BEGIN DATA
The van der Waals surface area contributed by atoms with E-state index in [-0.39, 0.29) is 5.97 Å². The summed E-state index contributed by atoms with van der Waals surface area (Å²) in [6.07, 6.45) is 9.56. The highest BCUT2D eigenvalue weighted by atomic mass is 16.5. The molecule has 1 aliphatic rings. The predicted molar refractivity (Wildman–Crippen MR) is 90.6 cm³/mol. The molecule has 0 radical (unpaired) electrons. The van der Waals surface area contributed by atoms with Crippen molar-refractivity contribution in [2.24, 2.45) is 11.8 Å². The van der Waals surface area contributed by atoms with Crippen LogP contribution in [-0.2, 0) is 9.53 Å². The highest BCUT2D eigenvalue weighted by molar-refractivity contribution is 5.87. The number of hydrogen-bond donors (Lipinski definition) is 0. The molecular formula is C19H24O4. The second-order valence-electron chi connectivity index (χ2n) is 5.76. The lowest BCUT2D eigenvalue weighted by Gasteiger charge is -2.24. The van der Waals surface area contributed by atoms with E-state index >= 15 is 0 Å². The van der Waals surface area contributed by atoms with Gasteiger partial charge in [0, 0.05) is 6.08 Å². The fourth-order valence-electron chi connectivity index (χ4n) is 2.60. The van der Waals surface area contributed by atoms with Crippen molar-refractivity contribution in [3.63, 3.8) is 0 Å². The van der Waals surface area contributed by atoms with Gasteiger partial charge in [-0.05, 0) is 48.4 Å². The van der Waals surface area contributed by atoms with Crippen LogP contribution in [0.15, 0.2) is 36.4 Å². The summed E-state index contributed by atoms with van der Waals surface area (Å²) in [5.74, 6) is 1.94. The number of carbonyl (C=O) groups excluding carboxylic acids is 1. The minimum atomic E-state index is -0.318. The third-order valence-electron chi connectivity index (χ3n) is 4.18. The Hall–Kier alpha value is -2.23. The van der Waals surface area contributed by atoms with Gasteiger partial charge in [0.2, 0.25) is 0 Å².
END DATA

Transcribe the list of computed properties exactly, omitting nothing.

The van der Waals surface area contributed by atoms with E-state index in [-0.39, 0.29) is 5.97 Å². The summed E-state index contributed by atoms with van der Waals surface area (Å²) in [6.07, 6.45) is 9.56. The highest BCUT2D eigenvalue weighted by atomic mass is 16.5. The molecule has 1 aliphatic rings. The predicted molar refractivity (Wildman–Crippen MR) is 90.6 cm³/mol. The molecule has 0 radical (unpaired) electrons. The van der Waals surface area contributed by atoms with Crippen molar-refractivity contribution in [2.24, 2.45) is 11.8 Å². The van der Waals surface area contributed by atoms with Crippen LogP contribution in [-0.2, 0) is 9.53 Å². The highest BCUT2D eigenvalue weighted by molar-refractivity contribution is 5.87. The number of hydrogen-bond donors (Lipinski definition) is 0. The molecular formula is C19H24O4. The second-order valence-electron chi connectivity index (χ2n) is 5.76. The lowest BCUT2D eigenvalue weighted by Gasteiger charge is -2.24. The van der Waals surface area contributed by atoms with E-state index >= 15 is 0 Å². The van der Waals surface area contributed by atoms with Gasteiger partial charge in [0, 0.05) is 6.08 Å². The fourth-order valence-electron chi connectivity index (χ4n) is 2.60. The van der Waals surface area contributed by atoms with Crippen molar-refractivity contribution in [3.63, 3.8) is 0 Å². The van der Waals surface area contributed by atoms with Gasteiger partial charge in [-0.05, 0) is 48.4 Å². The van der Waals surface area contributed by atoms with Crippen LogP contribution in [0.15, 0.2) is 36.4 Å². The summed E-state index contributed by atoms with van der Waals surface area (Å²) in [5.74, 6) is 1.94. The number of carbonyl (C=O) groups excluding carboxylic acids is 1. The minimum atomic E-state index is -0.318. The third-order valence-electron chi connectivity index (χ3n) is 4.18. The Hall–Kier alpha value is -2.23. The van der Waals surface area contributed by atoms with Gasteiger partial charge in [0.2, 0.25) is 0 Å².